Enterprises have made it clear that when it comes to cloud computing, one size does not fit all.  What we’re hearing from the market is the need for consistency with choice, otherwise known as a balanced cloud platform. Unique business needs, along with security, geography and regulatory considerations, dictate a mixing and matching of both public and private cloud solutions—thus the rise of hybrid.

Case in point, Forrester surveyed 1,000-plus North American and European enterprise decision makers and found that in the next 12 months 38 percent are building private clouds, 32 percent are building public clouds, and 59 percent are adopting a hybrid model.

To read this article in full or to leave a comment, please click here

Network World Cloud Computing

Related Posts:

4 Trends In 2017 That Every Developer Needs To Understand

Developers need to be ready for the opportunities that quantum computing, big data, and mixed reality might bring to all computing sectors, including commercial computing, in 2017.
InformationWeek: Cloud

Related Posts:

AWS quarterly revenue continues to rise, but growth slows

The rocketship of cloud growth continued at the end of 2016 for Amazon Web Services. The public cloud provider announced Thursday that it brought in a little more than $ 3.5 billion during the fourth quarter of last year, up 47 percent from the same period in 2015. Quarterly operating income rose 60 percent to $ 926 million, compared to $ 580 million during the prior year quarter.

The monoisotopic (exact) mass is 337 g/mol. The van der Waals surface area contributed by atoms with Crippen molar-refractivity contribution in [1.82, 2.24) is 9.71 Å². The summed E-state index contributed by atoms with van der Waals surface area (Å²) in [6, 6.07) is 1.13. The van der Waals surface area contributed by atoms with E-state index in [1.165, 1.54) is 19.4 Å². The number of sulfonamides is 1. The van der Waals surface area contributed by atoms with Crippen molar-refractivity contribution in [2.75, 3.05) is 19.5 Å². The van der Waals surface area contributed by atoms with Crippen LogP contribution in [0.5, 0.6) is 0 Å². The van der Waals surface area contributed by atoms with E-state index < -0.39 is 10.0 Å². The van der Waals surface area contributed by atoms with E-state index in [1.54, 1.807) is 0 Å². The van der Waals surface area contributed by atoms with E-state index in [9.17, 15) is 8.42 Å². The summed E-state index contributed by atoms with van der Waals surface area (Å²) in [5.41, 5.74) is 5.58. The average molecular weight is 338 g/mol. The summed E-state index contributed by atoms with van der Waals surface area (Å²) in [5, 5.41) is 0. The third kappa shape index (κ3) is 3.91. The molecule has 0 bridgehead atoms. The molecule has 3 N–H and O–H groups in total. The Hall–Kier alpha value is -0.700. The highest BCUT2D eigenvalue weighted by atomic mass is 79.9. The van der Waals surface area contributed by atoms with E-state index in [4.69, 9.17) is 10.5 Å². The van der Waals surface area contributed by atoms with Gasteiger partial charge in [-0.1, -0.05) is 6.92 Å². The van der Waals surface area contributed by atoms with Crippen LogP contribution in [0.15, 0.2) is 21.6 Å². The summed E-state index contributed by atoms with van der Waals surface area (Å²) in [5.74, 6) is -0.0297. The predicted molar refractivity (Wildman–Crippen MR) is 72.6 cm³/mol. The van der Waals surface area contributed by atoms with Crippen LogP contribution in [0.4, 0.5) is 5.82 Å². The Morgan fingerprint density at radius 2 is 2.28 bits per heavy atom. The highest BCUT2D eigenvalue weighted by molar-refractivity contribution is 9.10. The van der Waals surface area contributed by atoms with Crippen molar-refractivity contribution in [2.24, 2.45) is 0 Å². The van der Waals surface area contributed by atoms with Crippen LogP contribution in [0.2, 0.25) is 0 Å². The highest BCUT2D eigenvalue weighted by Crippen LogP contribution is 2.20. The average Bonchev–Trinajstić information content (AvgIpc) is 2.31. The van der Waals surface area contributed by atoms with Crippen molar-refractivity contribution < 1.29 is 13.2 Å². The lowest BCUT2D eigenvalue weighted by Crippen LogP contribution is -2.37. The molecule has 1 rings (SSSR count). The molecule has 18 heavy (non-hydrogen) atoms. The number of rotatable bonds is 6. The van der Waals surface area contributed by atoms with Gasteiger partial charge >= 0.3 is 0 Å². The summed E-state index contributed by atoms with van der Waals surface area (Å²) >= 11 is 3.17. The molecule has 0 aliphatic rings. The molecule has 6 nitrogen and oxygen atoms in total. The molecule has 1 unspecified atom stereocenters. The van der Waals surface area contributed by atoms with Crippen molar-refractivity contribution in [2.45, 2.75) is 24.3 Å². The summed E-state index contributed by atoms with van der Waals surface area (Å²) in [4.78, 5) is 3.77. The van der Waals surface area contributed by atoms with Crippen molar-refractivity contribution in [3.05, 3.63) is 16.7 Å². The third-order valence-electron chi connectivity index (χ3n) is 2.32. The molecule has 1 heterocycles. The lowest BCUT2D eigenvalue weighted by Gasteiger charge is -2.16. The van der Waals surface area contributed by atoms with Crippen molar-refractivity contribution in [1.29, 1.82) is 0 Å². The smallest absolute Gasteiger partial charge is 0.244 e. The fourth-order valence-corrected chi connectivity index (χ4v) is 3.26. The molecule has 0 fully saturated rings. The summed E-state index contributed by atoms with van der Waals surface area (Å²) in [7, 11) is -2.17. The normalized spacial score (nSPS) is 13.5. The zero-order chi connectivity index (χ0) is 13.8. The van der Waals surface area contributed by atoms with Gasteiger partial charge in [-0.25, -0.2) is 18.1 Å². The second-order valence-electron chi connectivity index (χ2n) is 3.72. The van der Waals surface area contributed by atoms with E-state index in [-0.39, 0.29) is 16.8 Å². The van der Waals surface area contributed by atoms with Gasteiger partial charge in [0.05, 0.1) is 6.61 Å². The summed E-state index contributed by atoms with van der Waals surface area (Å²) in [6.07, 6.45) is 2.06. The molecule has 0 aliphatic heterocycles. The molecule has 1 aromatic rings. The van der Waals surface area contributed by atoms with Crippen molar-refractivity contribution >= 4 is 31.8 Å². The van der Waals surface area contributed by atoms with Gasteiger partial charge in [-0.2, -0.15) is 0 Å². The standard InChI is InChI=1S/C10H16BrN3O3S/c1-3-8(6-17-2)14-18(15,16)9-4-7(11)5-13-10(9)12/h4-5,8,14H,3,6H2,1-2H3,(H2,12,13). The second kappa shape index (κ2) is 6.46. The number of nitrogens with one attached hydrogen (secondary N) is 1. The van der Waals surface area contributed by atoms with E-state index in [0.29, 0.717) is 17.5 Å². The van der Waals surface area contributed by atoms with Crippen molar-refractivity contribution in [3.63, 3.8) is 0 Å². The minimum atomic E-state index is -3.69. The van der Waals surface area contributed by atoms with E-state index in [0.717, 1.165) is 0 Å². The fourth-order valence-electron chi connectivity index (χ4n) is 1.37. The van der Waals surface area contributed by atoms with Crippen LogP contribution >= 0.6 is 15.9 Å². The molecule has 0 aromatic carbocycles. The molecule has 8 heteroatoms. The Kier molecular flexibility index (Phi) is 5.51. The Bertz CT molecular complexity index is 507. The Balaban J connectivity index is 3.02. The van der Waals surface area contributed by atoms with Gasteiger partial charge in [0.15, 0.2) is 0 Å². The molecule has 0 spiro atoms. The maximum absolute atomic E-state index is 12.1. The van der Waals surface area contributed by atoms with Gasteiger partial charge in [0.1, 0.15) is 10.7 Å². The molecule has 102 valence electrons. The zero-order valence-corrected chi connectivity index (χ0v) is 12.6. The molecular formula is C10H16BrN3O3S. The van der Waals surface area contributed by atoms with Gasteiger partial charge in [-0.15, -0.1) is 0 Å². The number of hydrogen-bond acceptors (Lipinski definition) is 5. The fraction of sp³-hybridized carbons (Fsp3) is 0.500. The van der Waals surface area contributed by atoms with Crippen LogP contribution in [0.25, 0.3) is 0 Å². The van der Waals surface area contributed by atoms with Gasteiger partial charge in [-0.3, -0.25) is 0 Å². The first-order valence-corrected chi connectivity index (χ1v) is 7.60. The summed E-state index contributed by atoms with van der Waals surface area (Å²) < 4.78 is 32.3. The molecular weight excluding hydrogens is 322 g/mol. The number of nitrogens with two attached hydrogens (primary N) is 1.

That’s nothing to sneeze at, but AWS’s revenue growth was the lowest it has been in the past two years. There are a number of potential explanations for that, including seasonal changes in cloud migrations, and increasing difficulties on Amazon didn’t provide an explanation for that, but it likely has to do with AWS’s growing revenue base overall.

To read this article in full or to leave a comment, please click here

CIO Cloud Computing

Related Posts:

Juniper heads to the clouds with Unite

Not to state the obvious, but the cloud has been growing in popularity over the past decade. However, contrary to much of the rhetoric I hear about today, the cloud is not going to kill of private data centers any time soon. The explosion in data has driven growth in both private data centers and public clouds.

Underscoring that point is that almost all the IT leaders I speak to plan to do some kind of hybrid cloud where they leverage the strengths of both.

The cloud is a new compute model, but what’s different about it from other compute paradigms before it is that it is highly network centric. Everyone loves the cloud. It’s great, it’s elastic and a bunch of other things. But it won’t provide the results companies are looking for without the right network underneath it. 

To read this article in full or to leave a comment, please click here

Network World Cloud Computing

Related Posts:

Juniper battles Cisco, Huawei with new cloud infrastructure software, switches